Why Black men fought in World War I, 1919

J. A. Jamieson, et al., Complete History of the Colored Soldiers in the World War, New York, 1919. (The Gilder Lehrman Institute, GLC06129, title page)During World War I, approximately 370,000 black men in the US military served in segregated regiments and were often relegated to support duties such as digging trenches, transporting supplies, cleaning latrines, and burying the dead. One notable exception is the “Harlem Hellfighters,” organized in 1916 as the 15th Infantry Regiment of the New York National Guard. Their nickname came from the 200 Harlem residents who comprised the core of the regiment, and the German view of them as “Hellfighters.”

On April 6, 1917, the same day that the United States declared war on Germany, the 15th New York Regiment was federalized and became part of the US Army. In May 1918, it was redesignated the 369th Infantry Regiment. They joined the 93rd Division and were “loaned” to the French army, becoming the only American division to serve exclusively under the French. The men spent 191 days in combat, more than any other American unit. Henry Johnson and Needham Roberts became the first two Americans to be awarded the French Croix de Guerre. In 1996 they were awarded the Purple Heart and in 2002 received the Distinguished Service Cross.

In 1919, the soldiers returned to the United States and were treated initially as heroes. In the wake of the war, however, there was a surge in racial violence. According to the historian Chad L. Williams, “race riots erupted in several cities, the most significant occurring in Washington, DC, and Chicago. In October 1919, whites in Elaine, Arkansas, massacred hundreds of black people in response to the efforts of sharecroppers to organize themselves. In the South, the number of reported lynchings swelled from sixty-four in 1918 to eighty-three in 1919. At least eleven of these victims were returned soldiers. For African Americans, the end of the war brought anything but peace.”[1]

It was in this environment that five members of the Harlem Hellfighters compiled the Complete History of the Colored Soldiers in the World War, documenting their service and emphasizing the accomplishments of black soldiers. They conclude the book with one officer’s explanation of why he chose to join the army and fight despite the racism that people of color were experiencing in the US.

A partial transcript is available, or view available pages.


From “How Negro Officer Felt about Fighting,” Complete History of the Colored Soldiers in the World War: Authentic Story of the Greatest War of Civilized Times and What the Colored Man Did to Uphold Democracy and Liberty (Bennett & Churchill, New York, 1919), p. 157:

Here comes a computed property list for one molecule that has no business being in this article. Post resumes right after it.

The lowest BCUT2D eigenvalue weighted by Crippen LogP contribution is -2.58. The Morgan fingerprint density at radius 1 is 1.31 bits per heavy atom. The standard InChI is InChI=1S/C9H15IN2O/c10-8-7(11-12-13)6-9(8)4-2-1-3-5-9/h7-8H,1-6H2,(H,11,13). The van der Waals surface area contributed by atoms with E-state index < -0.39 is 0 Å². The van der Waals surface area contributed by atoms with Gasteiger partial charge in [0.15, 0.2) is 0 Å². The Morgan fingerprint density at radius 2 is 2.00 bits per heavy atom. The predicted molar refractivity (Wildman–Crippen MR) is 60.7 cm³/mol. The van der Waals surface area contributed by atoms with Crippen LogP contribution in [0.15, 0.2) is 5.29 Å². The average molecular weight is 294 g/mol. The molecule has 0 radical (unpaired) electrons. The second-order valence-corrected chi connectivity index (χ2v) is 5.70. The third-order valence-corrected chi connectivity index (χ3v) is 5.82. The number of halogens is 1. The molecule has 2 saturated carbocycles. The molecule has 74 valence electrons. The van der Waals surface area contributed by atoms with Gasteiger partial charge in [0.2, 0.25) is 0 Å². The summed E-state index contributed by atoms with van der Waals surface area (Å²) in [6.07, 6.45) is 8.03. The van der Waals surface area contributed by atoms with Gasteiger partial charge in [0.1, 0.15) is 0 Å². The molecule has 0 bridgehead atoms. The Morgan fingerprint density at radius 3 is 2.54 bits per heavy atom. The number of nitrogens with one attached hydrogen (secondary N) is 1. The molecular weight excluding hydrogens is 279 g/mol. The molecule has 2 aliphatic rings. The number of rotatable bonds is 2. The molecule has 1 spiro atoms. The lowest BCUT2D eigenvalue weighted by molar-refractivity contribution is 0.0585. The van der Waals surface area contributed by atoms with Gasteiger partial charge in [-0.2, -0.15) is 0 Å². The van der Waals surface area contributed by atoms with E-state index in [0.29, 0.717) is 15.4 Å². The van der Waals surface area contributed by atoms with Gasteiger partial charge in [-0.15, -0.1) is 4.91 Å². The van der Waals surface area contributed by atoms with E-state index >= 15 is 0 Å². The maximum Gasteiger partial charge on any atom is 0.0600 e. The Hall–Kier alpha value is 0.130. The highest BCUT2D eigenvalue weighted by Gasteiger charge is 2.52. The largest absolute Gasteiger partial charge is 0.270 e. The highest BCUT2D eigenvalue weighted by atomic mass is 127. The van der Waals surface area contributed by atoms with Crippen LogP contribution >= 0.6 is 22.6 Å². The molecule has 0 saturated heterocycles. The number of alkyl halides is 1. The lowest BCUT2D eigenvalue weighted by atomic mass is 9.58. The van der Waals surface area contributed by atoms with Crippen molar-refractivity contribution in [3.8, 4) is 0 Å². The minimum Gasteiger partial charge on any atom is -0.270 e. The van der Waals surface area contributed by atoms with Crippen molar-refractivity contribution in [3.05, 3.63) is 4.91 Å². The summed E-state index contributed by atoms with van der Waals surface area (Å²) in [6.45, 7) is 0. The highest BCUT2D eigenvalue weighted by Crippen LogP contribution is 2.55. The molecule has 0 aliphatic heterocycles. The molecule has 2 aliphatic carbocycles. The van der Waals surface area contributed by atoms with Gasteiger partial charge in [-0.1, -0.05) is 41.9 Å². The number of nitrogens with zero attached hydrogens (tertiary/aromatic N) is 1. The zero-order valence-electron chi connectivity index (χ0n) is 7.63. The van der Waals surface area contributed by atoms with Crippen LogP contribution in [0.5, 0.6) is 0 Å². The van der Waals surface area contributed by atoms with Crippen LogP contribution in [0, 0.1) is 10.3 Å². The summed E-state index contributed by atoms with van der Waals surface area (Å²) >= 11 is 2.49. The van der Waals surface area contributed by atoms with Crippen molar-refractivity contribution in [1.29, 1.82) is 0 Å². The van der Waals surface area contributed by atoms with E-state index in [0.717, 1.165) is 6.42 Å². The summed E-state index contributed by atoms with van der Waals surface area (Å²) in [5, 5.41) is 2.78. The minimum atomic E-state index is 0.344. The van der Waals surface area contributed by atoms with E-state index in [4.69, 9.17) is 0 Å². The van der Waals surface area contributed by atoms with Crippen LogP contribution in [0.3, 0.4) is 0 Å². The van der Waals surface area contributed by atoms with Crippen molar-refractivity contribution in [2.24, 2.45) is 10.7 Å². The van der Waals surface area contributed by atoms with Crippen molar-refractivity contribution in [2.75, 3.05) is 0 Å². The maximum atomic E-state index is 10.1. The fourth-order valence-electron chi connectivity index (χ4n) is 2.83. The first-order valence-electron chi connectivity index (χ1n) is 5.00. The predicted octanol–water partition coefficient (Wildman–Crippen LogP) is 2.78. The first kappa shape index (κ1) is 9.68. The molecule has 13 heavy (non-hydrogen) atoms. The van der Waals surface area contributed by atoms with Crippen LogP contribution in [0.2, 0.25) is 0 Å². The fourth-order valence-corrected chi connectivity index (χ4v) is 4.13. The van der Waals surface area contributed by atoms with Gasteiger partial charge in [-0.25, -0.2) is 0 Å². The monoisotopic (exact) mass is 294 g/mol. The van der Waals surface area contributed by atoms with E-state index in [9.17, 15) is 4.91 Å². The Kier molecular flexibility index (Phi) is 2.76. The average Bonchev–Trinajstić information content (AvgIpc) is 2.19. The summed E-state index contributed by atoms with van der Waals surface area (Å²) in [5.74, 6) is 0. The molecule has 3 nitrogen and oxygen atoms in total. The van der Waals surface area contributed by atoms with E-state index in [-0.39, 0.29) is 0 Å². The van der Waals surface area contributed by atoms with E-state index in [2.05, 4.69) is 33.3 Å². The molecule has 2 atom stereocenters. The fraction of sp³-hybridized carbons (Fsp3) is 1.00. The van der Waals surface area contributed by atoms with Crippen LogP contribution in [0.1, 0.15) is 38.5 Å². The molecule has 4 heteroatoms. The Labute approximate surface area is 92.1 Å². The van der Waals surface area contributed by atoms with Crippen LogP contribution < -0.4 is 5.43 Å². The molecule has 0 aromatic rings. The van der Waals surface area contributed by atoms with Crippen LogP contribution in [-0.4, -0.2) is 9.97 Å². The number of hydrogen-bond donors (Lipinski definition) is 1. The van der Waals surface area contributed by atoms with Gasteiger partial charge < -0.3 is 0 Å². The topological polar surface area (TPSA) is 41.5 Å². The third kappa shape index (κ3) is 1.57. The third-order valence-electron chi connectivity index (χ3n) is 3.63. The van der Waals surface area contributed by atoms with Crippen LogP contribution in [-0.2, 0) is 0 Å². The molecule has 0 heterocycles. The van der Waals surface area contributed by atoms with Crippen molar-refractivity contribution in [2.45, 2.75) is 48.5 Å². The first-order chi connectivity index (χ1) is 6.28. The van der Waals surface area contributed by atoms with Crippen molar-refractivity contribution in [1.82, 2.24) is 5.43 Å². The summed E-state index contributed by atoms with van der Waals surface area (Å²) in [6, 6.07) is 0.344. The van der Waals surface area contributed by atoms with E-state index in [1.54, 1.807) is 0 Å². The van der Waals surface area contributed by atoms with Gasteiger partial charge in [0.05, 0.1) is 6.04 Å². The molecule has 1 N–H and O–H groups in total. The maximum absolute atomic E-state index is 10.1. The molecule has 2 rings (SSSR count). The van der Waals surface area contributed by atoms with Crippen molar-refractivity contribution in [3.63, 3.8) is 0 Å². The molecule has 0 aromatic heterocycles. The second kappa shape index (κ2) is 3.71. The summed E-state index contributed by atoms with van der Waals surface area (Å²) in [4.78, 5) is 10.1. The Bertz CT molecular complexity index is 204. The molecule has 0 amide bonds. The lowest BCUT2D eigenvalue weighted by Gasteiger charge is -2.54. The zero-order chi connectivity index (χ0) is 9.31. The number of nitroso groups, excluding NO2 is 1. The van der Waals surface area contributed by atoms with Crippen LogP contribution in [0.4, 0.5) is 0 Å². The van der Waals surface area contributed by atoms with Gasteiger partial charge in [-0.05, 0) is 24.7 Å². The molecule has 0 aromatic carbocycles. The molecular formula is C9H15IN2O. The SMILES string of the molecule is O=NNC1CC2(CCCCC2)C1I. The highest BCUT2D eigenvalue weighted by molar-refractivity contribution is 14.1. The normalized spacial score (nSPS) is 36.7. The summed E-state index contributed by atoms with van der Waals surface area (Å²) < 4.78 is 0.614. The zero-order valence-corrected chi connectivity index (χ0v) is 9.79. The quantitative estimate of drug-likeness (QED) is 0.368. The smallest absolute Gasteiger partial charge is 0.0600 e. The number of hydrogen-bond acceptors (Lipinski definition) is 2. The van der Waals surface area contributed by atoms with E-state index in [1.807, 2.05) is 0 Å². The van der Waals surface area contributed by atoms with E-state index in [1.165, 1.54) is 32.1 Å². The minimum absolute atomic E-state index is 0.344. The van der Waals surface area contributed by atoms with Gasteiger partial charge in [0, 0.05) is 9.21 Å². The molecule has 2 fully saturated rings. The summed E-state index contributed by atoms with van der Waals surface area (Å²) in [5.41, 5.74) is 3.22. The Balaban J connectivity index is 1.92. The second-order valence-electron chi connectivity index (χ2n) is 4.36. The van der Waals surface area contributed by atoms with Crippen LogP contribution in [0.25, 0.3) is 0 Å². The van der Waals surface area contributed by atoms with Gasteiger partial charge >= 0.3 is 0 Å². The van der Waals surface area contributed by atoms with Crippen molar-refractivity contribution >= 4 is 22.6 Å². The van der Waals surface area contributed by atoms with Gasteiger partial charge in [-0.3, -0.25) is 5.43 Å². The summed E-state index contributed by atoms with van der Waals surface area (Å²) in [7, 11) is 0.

“One of my men came to me several days ago,” [an officer] said, “and asked me why I had joined the army. He reminded me that I was above draft age and he wanted me to tell him what I was fighting for. I told him I was fighting for what the flag meant to the Negroes in the United States. I told him I was fighting because I wanted other oppressed people to know the meaning of democracy and enjoy it. I told him that millions of Americans fought for four years for us Negroes to get it and now it was only right that we should fight for all we were worth to help other people get the same thing.

“We are supposed to have had equal rights for fifty years now, but many times we have thought that those rights have been denied us, and many times it has been held that we have never done anything to deserve them.

“I told him that now is our opportunity to prove what we can do. If we can’t fight and die in this war just as bravely as white men, then we don’t deserve an equality with white men, and after the war we had better go back home and forget about it all. But if we can do things on the front; if we can make ourselves felt; if we can make America really proud of the Ole——th, then I am sure it will be the biggest possible step toward our equalization as citizens. That is what I told him, and I think he understood me. The whole (censored) has the same spirit.”

And so the strife for distinction has been inculcated to the ranks of the Old (censored). The men are looking forward to being known as the “Black Devils,” the same as the Chasseurs have earned the right to the “Blue Devil” nickname.

These Negro officers and men have tasted a new equality since arriving in France. In the village square of a small hamlet serving as headquarters I saw them mingling on the easiest terms with the most cultivated French officers. And as officers they carry out their bearing in their personal appearance. Among no American officers in France now, even the nattiest, whose habitat is at G. H. Q., far from the dust and mud of the camps, have I seen more highly polished shoes and leathers or better pressed uniforms. Pride in the wearing of clothes is something which these Negro officers did not have to learn from orders.

[1] Chad L. Williams, “African Americans in World War I,” Africana Age: African & African Diasporan Transformations in the 20th Century, Schomburg Center for Research in Black Culture, The New York Public Library, http://exhibitions.nypl.org/africanaage/essay-world-war-i.html.